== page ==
Case law: Employers may be able to show that statistics implying discrimination are due to non-discriminatory factors
Employers faced with discrimination claims based on statistics appearing to show discriminatory treatment against certain categories of employee, may be able to show non-discriminatory reasons for the statistics, and therefore no unlawful discrimination, following a recent ruling.
This update was published in Legal Alert - September 2016
Legal Alert is a monthly checklist from Atom Content Marketing highlighting new and pending laws, regulations, codes of practice and rulings that could have an impact on your business.
A solicitor argued that the reason his firm had not offered him a partnership when it restructured was his age. He claimed age discrimination, relying on statistics which showed that someone's chances of becoming a partner (or equivalent) reduced as they got older.
If an employee can provide sufficient evidence that there may have been unlawful discrimination (known as a 'prima facie' case), then the burden of proof shifts to the employer to prove there has not been unlawful discrimination.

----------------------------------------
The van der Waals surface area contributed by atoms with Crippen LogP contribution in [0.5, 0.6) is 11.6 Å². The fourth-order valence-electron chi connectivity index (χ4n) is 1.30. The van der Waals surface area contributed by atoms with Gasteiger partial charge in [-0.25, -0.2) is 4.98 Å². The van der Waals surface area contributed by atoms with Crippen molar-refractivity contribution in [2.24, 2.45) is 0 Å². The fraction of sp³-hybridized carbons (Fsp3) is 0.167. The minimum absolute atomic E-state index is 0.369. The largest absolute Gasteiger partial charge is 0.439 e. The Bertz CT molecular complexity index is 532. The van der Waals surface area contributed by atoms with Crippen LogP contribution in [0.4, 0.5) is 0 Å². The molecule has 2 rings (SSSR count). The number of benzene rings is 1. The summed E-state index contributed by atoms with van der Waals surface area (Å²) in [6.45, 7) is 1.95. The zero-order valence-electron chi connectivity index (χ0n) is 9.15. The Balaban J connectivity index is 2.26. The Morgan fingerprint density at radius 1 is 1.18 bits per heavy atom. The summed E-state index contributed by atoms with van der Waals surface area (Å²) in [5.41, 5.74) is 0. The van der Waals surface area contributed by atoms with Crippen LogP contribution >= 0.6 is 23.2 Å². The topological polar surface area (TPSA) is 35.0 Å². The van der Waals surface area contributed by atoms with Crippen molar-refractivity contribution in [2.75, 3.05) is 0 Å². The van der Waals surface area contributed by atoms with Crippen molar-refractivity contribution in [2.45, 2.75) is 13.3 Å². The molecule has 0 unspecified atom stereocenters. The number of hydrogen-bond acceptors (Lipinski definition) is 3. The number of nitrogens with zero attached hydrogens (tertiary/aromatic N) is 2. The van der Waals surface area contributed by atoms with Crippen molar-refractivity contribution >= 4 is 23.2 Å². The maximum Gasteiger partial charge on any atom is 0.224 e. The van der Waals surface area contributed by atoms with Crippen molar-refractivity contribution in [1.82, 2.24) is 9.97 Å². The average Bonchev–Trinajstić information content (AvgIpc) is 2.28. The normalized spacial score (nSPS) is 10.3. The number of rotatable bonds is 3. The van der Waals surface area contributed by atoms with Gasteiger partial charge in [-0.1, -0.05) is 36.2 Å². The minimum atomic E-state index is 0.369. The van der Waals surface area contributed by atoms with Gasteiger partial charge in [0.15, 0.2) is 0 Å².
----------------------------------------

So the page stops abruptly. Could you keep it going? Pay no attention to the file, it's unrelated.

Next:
The Employment Appeal Tribunal found that the statistical evidence was not, of itself, evidence of unlawful discrimination as there were material differences between the solicitor's circumstances and those of his colleagues.
- Employers faced with discrimination claims based on statistical analysis apparently showing discriminatory treatment of certain categories of employee should ensure the statistics can be explained by non-discriminatory factors, and are not therefore prima facie evidence of discrimination
Case ref: Fennell v Foot Anstey LLP UKEAT/0290/15/DM
Disclaimer: This article from Atom Content Marketing is for general guidance only, for businesses in the United Kingdom governed by the laws of England. Atom Content Marketing, expert contributors and ICAEW (as distributor) disclaim all liability for any errors or omissions.
Copyright © Atom Content Marketing